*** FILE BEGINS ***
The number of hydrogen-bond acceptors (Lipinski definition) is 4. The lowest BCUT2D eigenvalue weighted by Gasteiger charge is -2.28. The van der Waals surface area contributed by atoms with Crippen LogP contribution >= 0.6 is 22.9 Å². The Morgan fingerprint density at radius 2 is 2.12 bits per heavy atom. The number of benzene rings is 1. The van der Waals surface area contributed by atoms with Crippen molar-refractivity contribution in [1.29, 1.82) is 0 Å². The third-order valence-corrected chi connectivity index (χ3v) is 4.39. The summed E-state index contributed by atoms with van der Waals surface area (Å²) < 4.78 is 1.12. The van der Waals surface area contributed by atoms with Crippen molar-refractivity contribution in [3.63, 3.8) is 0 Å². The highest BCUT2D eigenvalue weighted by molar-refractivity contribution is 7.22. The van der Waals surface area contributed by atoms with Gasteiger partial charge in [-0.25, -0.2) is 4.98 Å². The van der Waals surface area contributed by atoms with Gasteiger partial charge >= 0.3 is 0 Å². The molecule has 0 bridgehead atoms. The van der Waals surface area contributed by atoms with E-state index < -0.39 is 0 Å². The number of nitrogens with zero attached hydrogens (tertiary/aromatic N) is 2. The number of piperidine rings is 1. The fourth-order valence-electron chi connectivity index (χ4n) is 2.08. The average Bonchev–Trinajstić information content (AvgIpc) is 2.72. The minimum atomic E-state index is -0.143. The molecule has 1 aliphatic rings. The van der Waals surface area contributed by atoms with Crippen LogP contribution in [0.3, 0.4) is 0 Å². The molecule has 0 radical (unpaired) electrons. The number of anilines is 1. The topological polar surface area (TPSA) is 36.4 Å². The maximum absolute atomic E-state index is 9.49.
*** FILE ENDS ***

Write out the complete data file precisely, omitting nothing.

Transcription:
The number of hydrogen-bond acceptors (Lipinski definition) is 4. The lowest BCUT2D eigenvalue weighted by Gasteiger charge is -2.28. The van der Waals surface area contributed by atoms with Crippen LogP contribution >= 0.6 is 22.9 Å². The Morgan fingerprint density at radius 2 is 2.12 bits per heavy atom. The number of benzene rings is 1. The van der Waals surface area contributed by atoms with Crippen molar-refractivity contribution in [1.29, 1.82) is 0 Å². The third-order valence-corrected chi connectivity index (χ3v) is 4.39. The summed E-state index contributed by atoms with van der Waals surface area (Å²) < 4.78 is 1.12. The van der Waals surface area contributed by atoms with Crippen molar-refractivity contribution in [3.63, 3.8) is 0 Å². The highest BCUT2D eigenvalue weighted by molar-refractivity contribution is 7.22. The van der Waals surface area contributed by atoms with Gasteiger partial charge in [-0.25, -0.2) is 4.98 Å². The van der Waals surface area contributed by atoms with Gasteiger partial charge >= 0.3 is 0 Å². The molecule has 0 bridgehead atoms. The van der Waals surface area contributed by atoms with E-state index < -0.39 is 0 Å². The number of nitrogens with zero attached hydrogens (tertiary/aromatic N) is 2. The number of piperidine rings is 1. The fourth-order valence-electron chi connectivity index (χ4n) is 2.08. The average Bonchev–Trinajstić information content (AvgIpc) is 2.72. The minimum atomic E-state index is -0.143. The molecule has 1 aliphatic rings. The van der Waals surface area contributed by atoms with Crippen LogP contribution in [0.3, 0.4) is 0 Å². The molecule has 0 radical (unpaired) electrons. The number of anilines is 1. The topological polar surface area (TPSA) is 36.4 Å². The maximum absolute atomic E-state index is 9.49.